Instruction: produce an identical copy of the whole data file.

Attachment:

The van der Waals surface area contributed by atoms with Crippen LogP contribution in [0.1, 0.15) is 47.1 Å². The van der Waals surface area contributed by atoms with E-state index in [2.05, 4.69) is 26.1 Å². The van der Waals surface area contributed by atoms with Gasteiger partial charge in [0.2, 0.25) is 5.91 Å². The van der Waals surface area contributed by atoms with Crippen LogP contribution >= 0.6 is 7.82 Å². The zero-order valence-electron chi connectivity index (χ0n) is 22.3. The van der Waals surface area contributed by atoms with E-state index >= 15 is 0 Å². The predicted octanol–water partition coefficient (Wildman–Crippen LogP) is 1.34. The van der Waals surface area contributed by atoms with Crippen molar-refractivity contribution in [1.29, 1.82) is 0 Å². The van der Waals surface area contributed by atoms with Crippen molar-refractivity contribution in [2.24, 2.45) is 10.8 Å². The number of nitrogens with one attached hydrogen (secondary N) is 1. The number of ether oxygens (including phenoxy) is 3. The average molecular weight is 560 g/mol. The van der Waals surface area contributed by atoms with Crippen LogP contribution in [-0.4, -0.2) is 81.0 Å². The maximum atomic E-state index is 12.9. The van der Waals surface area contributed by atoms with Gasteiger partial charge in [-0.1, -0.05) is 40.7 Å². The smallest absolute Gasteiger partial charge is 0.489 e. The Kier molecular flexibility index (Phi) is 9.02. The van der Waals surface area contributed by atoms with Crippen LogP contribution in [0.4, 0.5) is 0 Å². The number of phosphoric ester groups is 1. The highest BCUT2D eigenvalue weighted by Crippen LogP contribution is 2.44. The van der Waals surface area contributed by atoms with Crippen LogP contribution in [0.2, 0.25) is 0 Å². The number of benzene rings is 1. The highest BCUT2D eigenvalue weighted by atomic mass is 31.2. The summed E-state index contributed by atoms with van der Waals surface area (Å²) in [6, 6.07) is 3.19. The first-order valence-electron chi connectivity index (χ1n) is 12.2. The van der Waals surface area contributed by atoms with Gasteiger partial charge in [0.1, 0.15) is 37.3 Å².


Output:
The van der Waals surface area contributed by atoms with Crippen LogP contribution in [0.1, 0.15) is 47.1 Å². The van der Waals surface area contributed by atoms with E-state index in [2.05, 4.69) is 26.1 Å². The van der Waals surface area contributed by atoms with Gasteiger partial charge in [0.2, 0.25) is 5.91 Å². The van der Waals surface area contributed by atoms with Crippen LogP contribution >= 0.6 is 7.82 Å². The zero-order valence-electron chi connectivity index (χ0n) is 22.3. The van der Waals surface area contributed by atoms with E-state index >= 15 is 0 Å². The predicted octanol–water partition coefficient (Wildman–Crippen LogP) is 1.34. The van der Waals surface area contributed by atoms with Crippen molar-refractivity contribution in [1.29, 1.82) is 0 Å². The van der Waals surface area contributed by atoms with Crippen molar-refractivity contribution in [2.24, 2.45) is 10.8 Å². The number of nitrogens with one attached hydrogen (secondary N) is 1. The number of ether oxygens (including phenoxy) is 3. The average molecular weight is 560 g/mol. The van der Waals surface area contributed by atoms with Crippen LogP contribution in [-0.4, -0.2) is 81.0 Å². The maximum atomic E-state index is 12.9. The van der Waals surface area contributed by atoms with Gasteiger partial charge in [-0.1, -0.05) is 40.7 Å². The smallest absolute Gasteiger partial charge is 0.489 e. The Kier molecular flexibility index (Phi) is 9.02. The van der Waals surface area contributed by atoms with Crippen LogP contribution in [0.4, 0.5) is 0 Å². The number of phosphoric ester groups is 1. The highest BCUT2D eigenvalue weighted by Crippen LogP contribution is 2.44. The van der Waals surface area contributed by atoms with Crippen LogP contribution in [0.2, 0.25) is 0 Å². The number of benzene rings is 1. The highest BCUT2D eigenvalue weighted by atomic mass is 31.2. The summed E-state index contributed by atoms with van der Waals surface area (Å²) in [6, 6.07) is 3.19. The first-order valence-electron chi connectivity index (χ1n) is 12.2. The van der Waals surface area contributed by atoms with Gasteiger partial charge in [0.1, 0.15) is 37.3 Å².